“It’s pretty clear that the way that this law is being enforced is targeting individuals whom these police officers absolutely know are undocumented. They know they don’t have driver’s licenses, they know they have families to feed,” Jiménez said, pointing to the lack of public transportation alternatives. “Families really feel under attack, they feel very much harassed.”
Houston County only records the ethnicity of those arrested as black or white, leaving investigators to estimate the number of Latinos affected by looking at their last names. “They don’t even see the racial profiling as an issue,” Jiménez said. There, it’s mostly African-Americans, who make up 28.15 percent of the population and 64.96 percent of the “felony driving” arrests, who bear the brunt of the law.
“What happened is that a law that was intended to have a discriminatory impact on one group, had a discriminatory impact on another group,” Francys Johnson, an attorney and the president of the NAACP’s Georgia chapter, told The Intercept. “That should not surprise anyone. This is part of a scheme of laws designed to target immigrants in Georgia, designed to foster a climate that sends a strong message to immigrants that you’re not welcome. And African-Americans know well that message, we operated under Jim Crow laws for years.”
“What this also does is continue to drive a wedge between these communities and law enforcement,” he added. “When you have a policy that’s not designed to serve and protect but rather to target a group, it should not be any surprise to people that this law should also drive the community and the police further and further apart.”
Officials for Houston County and Roswell City did not respond to requests for comment. Randy Ognio, vice chairman of Fayette County’s board of commissioners, said he was not aware of the report’s findings but didn’t think the law was being applied “disproportionately.”
“If they are driving without a license, and they get caught so many times, whether it’s Hispanic, white, black or whoever, they’re gonna get a felony on their record,” he told The Intercept.
For undocumented immigrants with no access to legal licenses, any traffic stop is a cause for concern, but a felony conviction risks setting deportation procedures in motion.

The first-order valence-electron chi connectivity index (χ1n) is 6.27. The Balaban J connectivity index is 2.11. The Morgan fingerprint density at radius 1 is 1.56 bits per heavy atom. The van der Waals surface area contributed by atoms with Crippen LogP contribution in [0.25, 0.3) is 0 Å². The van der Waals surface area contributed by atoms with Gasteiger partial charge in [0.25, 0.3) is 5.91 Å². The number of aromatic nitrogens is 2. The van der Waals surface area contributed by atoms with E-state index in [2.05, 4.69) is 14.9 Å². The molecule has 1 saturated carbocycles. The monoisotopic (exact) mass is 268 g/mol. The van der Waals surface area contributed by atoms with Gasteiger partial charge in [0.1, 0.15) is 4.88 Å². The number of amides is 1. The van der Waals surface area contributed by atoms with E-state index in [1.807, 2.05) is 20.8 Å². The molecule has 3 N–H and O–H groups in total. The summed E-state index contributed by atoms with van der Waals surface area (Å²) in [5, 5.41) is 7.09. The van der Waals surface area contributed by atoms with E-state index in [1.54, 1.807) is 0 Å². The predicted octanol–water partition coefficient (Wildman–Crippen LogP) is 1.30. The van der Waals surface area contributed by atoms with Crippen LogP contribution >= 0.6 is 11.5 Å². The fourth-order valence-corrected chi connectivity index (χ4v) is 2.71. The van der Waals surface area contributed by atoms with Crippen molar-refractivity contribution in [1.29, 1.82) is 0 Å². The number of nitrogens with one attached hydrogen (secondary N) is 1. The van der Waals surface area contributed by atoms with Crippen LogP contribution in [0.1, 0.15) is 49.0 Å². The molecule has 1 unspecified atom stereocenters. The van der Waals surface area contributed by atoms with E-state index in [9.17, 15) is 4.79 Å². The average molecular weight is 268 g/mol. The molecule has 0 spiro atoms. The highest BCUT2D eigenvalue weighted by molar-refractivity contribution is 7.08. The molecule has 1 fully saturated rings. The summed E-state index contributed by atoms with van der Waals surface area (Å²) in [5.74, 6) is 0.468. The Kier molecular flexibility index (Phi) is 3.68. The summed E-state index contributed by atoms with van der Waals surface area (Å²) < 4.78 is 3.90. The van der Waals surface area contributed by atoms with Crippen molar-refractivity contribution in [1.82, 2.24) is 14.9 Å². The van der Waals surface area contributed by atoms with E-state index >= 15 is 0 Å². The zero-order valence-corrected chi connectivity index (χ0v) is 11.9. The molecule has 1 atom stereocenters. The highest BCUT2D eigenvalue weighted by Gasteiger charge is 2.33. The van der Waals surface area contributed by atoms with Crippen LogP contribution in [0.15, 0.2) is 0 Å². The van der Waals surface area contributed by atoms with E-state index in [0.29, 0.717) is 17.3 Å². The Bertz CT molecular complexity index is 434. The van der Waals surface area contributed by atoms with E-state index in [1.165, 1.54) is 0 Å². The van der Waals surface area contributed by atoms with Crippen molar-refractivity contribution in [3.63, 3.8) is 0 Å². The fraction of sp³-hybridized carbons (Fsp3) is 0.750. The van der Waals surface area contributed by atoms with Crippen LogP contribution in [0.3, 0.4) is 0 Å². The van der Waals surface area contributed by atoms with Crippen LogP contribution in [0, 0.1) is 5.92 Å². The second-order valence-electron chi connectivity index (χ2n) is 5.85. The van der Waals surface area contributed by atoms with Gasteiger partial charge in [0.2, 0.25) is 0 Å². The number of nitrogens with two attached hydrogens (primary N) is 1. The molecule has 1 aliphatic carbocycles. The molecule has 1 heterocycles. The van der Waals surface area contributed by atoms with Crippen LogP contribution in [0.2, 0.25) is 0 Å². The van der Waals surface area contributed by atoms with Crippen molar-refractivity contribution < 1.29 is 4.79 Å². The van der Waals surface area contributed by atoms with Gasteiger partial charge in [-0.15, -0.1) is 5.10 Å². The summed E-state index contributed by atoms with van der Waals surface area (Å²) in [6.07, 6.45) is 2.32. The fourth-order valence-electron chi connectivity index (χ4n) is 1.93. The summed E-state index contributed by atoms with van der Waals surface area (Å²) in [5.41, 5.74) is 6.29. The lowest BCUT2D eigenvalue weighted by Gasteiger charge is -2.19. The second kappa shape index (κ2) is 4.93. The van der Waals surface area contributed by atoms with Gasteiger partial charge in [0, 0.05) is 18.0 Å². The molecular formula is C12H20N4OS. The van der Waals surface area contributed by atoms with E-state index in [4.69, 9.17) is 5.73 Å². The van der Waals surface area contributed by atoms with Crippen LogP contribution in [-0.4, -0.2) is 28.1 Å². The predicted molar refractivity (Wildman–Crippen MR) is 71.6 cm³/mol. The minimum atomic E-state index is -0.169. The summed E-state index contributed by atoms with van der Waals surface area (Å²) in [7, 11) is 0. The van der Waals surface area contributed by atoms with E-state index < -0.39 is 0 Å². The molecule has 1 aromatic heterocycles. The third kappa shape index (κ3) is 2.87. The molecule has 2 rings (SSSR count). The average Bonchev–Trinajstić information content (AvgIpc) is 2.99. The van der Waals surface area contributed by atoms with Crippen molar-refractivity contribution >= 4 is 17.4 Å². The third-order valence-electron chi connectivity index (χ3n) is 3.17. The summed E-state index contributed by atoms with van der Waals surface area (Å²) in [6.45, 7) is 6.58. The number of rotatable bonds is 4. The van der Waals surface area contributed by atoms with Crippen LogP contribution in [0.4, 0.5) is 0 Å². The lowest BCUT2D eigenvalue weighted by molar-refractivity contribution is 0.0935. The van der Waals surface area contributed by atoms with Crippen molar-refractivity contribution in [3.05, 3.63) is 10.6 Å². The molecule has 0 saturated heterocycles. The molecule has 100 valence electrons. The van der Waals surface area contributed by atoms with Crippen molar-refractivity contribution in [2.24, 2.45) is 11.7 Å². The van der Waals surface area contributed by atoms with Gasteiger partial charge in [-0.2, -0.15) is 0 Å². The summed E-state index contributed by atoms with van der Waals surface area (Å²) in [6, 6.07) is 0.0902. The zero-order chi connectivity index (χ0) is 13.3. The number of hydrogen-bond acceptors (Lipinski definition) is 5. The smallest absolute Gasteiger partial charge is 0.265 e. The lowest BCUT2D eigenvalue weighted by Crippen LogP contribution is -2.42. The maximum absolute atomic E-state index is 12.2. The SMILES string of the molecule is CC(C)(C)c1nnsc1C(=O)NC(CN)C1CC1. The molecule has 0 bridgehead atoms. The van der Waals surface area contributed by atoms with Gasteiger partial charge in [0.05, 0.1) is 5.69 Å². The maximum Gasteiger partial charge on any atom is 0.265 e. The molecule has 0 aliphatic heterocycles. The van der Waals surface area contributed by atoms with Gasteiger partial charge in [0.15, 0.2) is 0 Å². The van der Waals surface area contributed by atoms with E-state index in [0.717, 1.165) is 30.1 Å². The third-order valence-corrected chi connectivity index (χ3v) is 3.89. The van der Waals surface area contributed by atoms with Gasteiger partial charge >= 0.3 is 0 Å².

In November 2014, the U.S. Immigration and Customs Enforcement (ICE) agency circulated a memo describing as immigration enforcement “priorities” individuals posing a threat to national security, public safety, and border security.
“This includes aliens convicted of an offense classified as a felony in the convicting jurisdiction, other than a state or local offense for which an essential element was the alien’s immigration status,” Bryan D. Cox, a spokesperson for the agency, told The Intercept in a statement. Driving without a license does not count as an immigration-related offense, even though immigration status is the reason why undocumented drivers can’t obtain licenses in the first place.
The ICE memo also called for “prosecutorial discretion” and consideration for individual circumstances while responding to violations, but advocates like Jiménez maintain that those with a mere driving violation, even when classified as a felony, are not criminals and should never fall under those priorities.
In one case documented by the report, a woman said that her husband was deported after being arrested for driving without a license, leaving behind three children who are U.S. citizens. He had no other criminal history. When local immigration advocates became aware of similar cases, they lobbied enforcement officials, pointing to the harshness of the Georgia law, and successfully obtained the release of the individuals involved, Jiménez said. “But it’s unclear how many people have fallen through the cracks.”
Ignacio Portillo, an undocumented father of four who owns a small construction business, just hit his third strike yesterday, when he was pulled over for “failure to dim headlights” and arrested for driving without a license. The previous two times, he had been fined and sentenced to spend several weekends in jail, where along with several other Latino men, he was put to work on construction projects.